I. Interpretation of the title: Murmuring (chanchan) is a word that can describe the gurgling water. According Chinese Five Phases (metal, wood, water, fire, and earth), silk features water. Hence, Can Chanchan (Silkworm spinning) here can be seen as a metaphor of the flowing lifefgulfilled with any changes and possibilities. Constant yet impermanent, this is the deep state of Chan Buddhism.
II. All creatures possess their own biological clock. When I videoed the whole process of silk spinning, it was surprising to find that the biological clock of silkworms looked similar to the seasonal changing in Chinese scenery paintings. At the beginning of spinning, thousands of silkworms clustered together covering the stains of their excretion. As much more silk appeared gradually, various patterns contributed by various spinning density, radian and length were getting presented bit by bit. Likewise, the flowing water changed its waves and shaped due to temperature and humidity differences: murmuring in spring, gurgling in summer, meandering in autumn and freezing in winter. Accordingly, the stains left by worms resembled all kinds of scenes in the paintings: wild grassland, dashing mountain stream, vast field, steep hills and even an ancient world. When the spinning finished, some cocoons were buried under the silk, scattered and silvering. Eventually, a swarm of beautiful butterflies turned up and fluttered away from the spun silk, just like picturesque winter blossom coming into sight from the snow.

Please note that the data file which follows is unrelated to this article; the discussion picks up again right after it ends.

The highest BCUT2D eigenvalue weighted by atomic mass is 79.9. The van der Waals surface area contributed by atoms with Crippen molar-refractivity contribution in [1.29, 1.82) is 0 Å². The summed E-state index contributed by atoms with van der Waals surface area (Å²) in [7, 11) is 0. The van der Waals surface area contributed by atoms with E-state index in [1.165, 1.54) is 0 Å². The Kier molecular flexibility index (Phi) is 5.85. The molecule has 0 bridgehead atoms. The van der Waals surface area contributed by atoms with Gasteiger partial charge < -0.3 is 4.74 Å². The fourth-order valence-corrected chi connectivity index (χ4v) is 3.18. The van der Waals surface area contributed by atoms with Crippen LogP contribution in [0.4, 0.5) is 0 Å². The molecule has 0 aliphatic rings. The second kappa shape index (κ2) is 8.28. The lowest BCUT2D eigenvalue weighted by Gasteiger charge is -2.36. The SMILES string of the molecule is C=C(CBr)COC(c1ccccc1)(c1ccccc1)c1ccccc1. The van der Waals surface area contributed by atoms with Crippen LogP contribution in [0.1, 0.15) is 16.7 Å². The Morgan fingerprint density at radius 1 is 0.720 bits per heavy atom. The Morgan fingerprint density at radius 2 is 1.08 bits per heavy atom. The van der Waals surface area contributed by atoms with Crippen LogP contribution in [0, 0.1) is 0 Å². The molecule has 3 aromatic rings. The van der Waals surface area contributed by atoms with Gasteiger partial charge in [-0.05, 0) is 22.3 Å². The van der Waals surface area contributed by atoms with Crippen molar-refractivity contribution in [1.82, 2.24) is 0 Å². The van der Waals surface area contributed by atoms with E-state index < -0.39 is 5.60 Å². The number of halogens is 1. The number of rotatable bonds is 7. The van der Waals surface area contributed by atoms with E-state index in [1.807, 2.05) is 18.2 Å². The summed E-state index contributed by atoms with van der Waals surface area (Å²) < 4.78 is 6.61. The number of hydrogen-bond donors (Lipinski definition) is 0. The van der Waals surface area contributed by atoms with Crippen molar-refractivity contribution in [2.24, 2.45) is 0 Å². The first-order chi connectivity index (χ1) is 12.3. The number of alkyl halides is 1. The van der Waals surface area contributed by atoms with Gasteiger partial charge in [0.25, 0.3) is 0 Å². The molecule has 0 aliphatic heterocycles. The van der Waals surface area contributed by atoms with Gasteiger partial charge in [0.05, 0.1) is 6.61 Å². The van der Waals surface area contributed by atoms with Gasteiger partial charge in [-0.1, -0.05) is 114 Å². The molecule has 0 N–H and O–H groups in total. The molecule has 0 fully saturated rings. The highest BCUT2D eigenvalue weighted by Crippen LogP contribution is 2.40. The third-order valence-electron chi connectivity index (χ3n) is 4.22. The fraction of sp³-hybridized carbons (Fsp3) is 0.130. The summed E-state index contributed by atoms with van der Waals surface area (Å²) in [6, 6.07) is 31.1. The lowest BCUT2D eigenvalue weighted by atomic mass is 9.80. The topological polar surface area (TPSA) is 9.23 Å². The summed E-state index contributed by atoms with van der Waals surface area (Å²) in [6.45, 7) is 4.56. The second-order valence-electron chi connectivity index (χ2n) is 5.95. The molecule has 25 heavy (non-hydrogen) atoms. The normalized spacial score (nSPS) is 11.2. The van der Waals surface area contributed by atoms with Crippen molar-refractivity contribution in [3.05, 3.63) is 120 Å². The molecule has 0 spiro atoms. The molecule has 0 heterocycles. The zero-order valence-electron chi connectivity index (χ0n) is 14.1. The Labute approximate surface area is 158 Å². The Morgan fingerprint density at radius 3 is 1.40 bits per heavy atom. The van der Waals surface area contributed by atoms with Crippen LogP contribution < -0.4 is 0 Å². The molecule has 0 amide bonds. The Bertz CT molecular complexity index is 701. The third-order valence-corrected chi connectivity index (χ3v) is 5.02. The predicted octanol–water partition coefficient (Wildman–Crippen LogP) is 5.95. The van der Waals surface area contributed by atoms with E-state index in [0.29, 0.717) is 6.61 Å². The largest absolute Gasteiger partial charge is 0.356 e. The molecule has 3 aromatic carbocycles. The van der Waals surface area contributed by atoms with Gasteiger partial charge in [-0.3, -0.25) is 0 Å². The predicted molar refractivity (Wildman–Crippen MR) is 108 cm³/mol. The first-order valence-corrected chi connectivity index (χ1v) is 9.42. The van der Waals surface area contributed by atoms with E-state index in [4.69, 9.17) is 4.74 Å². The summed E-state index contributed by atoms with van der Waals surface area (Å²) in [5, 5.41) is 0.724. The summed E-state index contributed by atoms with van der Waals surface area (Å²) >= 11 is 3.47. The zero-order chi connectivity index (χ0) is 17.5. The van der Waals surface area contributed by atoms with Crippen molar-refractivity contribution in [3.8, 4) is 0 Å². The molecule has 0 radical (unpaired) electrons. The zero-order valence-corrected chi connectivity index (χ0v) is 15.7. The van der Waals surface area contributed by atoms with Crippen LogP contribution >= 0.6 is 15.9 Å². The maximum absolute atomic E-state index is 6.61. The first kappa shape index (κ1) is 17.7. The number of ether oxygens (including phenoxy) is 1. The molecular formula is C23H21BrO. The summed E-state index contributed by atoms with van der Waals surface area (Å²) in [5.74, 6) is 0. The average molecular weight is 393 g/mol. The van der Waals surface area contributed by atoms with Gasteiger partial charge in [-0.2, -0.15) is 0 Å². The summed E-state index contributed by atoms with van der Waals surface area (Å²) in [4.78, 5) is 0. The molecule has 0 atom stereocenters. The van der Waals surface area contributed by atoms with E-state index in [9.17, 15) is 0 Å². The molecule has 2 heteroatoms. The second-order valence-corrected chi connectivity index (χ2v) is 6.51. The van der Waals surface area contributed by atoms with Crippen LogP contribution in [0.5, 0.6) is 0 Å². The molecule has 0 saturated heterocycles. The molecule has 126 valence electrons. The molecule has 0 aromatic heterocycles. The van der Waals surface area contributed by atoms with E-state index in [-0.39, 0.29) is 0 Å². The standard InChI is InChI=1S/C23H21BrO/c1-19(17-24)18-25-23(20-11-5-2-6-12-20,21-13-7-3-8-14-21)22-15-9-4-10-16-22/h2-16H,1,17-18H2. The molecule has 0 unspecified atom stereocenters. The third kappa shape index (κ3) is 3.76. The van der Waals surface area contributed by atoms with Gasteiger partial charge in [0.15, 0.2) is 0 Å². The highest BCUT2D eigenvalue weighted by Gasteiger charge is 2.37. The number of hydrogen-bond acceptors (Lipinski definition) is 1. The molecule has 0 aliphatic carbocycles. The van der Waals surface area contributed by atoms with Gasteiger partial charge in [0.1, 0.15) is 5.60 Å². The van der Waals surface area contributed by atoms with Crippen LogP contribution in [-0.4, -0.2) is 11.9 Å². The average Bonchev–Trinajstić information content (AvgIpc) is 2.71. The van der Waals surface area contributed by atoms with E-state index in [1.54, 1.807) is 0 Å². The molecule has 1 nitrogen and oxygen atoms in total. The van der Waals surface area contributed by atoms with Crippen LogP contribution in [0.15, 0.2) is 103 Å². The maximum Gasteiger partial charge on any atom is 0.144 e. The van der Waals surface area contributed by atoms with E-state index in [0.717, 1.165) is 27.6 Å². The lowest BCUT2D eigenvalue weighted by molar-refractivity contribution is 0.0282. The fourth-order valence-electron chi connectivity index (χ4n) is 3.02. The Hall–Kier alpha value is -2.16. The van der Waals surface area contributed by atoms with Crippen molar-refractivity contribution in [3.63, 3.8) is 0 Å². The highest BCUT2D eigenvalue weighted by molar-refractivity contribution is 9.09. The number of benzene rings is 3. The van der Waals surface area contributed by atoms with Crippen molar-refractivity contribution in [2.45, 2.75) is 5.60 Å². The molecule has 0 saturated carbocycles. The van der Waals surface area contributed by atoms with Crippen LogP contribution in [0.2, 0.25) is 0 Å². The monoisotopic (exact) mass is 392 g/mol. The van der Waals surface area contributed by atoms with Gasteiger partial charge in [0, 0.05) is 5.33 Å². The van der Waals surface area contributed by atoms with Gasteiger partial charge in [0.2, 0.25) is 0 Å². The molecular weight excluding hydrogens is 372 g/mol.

Attracted by the silkworms, I could barely notice the surroundings. Lying on my stomach and concentrated on observing, I was amazed by the world of silk in the camera, tiny but unlimited. Seemingly, the only way to solve the mystery of silk is to bond yourself together with the silk world. And this is the initiate of life as well, which features “existence” and “rebirth”.